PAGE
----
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Here’s What Happens to Your Body Once You Start Running Regularly (Even If You Don’t Notice It)

What happens to your body once you start running regularly?

Seriously, I want you to ask yourself that.

It’s interesting, right?

If you’re not too knowledgeable on the topic you might not know.

I know when I was running consistently a few years ago it definitely changed a lot for me.

My endurance was better, I felt revitalized and just overall I was energetic, motivated and a more athletic person because of it.

I was always curious as to how I was changing myself.

I felt the change. I just couldn’t pinpoint exactly what was going on.

The obvious things I noticed, but deep at its core — what was really happening to me?

In today’s article, I’m going to be talking about exactly what happens to your body once you start running regularly.

You’ll learn how it affects the:

  • The heart
  • The lungs
  • The body
  • The brain

Let’s talk about it.


What Happens to Your Body Once You Start Running Regularly?

The Heart

I think we can all agree — the heart is an integral part of our existence.

Without it, our body would simply shut down.

It’s the main workhorse of your body.

Think of it as a power generator. It provides energy and function to every part of our body. And when the power goes out, or a wire isn’t conducting properly — body parts can’t function.


As you begin to run regularly it will affect your heart in many ways:


1. It will lower your blood pressure — running will reduce your blood pressure both at rest and while exercising. A stroke’s number one risk factor is high blood pressure. It’s also a common risk factor for heart disease.

2. Running can help you lose weight — being overweight puts a lot of stress on the heart and makes it work harder. Which makes it a risk factor for both heart disease and stroke.

3. Strengthens muscles — this helps your muscle’s ability to draw oxygen from your blood. Which takes a lot of the workload off of the heart from pumping blood to the muscles.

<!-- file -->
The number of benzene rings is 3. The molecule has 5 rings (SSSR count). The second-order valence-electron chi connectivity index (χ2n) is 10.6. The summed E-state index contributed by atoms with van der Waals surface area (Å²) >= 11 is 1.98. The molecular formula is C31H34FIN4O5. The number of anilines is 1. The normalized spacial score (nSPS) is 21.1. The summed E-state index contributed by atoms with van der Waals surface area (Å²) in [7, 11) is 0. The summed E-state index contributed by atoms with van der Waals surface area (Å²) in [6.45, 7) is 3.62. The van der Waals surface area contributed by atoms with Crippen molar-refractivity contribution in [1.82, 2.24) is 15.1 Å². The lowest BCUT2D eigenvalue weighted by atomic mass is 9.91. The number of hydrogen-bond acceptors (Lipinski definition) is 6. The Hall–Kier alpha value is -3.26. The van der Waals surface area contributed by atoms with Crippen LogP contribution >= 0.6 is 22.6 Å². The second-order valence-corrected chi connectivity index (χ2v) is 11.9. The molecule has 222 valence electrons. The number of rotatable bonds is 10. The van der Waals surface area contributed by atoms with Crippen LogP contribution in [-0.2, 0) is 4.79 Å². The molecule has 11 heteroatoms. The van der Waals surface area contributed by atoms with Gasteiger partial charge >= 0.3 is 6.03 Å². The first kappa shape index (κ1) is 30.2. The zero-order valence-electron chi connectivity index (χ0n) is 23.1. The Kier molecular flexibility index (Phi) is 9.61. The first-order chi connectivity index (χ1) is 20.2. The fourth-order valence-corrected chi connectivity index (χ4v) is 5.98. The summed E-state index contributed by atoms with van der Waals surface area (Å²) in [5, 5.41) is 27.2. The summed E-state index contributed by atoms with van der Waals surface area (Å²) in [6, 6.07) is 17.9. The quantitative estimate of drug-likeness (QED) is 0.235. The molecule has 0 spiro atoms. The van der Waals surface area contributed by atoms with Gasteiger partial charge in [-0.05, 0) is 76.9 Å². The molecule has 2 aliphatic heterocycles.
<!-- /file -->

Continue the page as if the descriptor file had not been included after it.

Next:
4. Lowers stress — exercise can help relieve stress. This is for many factors. The main one is — it promotes the release of endorphins which have been shown to reduce cortisol (the stress hormone). We’ll talk more about this later.

5. Reduces inflammation — when you exercise regularly inflammation is reduced as your bodily systems react to the challenge of exercise. The body must adapt to the routine.

6. Slow down or even stop the development of diabetes — research shows while also combined with strength training (e.g. lifting weights, cross-fit etc.) running can reduce the chance of diabetes by over 50%.

The Lungs

Running regularly will also help build stronger lungs.

The reason for this is that when you exercise your lungs work harder to supply oxygen to your muscles.

As your fitness improves your body becomes better at getting oxygen into the bloodstream and sending it to the muscles being worked.

This is partly why your breathing is improved during exercise. There’s less of a demand for oxygen because your body is so much better at distributing it and using it.

Your lungs, heart and muscles all improve in their ability to use oxygen and distribute it.

The Body

So far I’ve talked about how running can help the heart and the lungs. But, what about the body?

More specifically your muscles, bones and joints.

As you already know exercise increases your muscle mass. Which makes your muscles stronger.